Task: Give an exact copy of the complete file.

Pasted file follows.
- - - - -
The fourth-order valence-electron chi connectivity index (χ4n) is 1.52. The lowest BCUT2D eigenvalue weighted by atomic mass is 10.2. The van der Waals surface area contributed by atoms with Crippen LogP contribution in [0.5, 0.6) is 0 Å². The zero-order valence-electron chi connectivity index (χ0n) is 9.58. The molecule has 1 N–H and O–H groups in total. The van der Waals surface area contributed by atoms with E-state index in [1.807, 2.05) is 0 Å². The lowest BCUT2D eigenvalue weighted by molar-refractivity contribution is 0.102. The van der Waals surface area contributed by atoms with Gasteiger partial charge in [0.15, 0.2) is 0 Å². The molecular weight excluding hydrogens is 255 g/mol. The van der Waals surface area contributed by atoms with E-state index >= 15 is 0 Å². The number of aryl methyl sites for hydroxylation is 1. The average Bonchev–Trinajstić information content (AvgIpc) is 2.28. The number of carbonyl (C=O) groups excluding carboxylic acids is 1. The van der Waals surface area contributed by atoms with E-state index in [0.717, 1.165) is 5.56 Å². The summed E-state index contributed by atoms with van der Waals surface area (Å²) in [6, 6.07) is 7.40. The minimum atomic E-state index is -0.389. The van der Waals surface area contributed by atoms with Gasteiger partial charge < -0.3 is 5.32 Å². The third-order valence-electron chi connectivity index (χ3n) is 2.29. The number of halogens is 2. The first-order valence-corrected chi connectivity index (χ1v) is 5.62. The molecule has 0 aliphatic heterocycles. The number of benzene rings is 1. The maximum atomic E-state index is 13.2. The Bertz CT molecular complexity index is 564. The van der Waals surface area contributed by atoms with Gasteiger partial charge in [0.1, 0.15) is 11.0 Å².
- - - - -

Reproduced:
The fourth-order valence-electron chi connectivity index (χ4n) is 1.52. The lowest BCUT2D eigenvalue weighted by atomic mass is 10.2. The van der Waals surface area contributed by atoms with Crippen LogP contribution in [0.5, 0.6) is 0 Å². The zero-order valence-electron chi connectivity index (χ0n) is 9.58. The molecule has 1 N–H and O–H groups in total. The van der Waals surface area contributed by atoms with E-state index in [1.807, 2.05) is 0 Å². The lowest BCUT2D eigenvalue weighted by molar-refractivity contribution is 0.102. The van der Waals surface area contributed by atoms with Gasteiger partial charge in [0.15, 0.2) is 0 Å². The molecular weight excluding hydrogens is 255 g/mol. The van der Waals surface area contributed by atoms with E-state index >= 15 is 0 Å². The number of aryl methyl sites for hydroxylation is 1. The average Bonchev–Trinajstić information content (AvgIpc) is 2.28. The number of carbonyl (C=O) groups excluding carboxylic acids is 1. The van der Waals surface area contributed by atoms with E-state index in [0.717, 1.165) is 5.56 Å². The summed E-state index contributed by atoms with van der Waals surface area (Å²) in [6, 6.07) is 7.40. The minimum atomic E-state index is -0.389. The van der Waals surface area contributed by atoms with Gasteiger partial charge < -0.3 is 5.32 Å². The third-order valence-electron chi connectivity index (χ3n) is 2.29. The number of halogens is 2. The first-order valence-corrected chi connectivity index (χ1v) is 5.62. The molecule has 0 aliphatic heterocycles. The number of benzene rings is 1. The maximum atomic E-state index is 13.2. The Bertz CT molecular complexity index is 564. The van der Waals surface area contributed by atoms with Gasteiger partial charge in [0.1, 0.15) is 11.0 Å².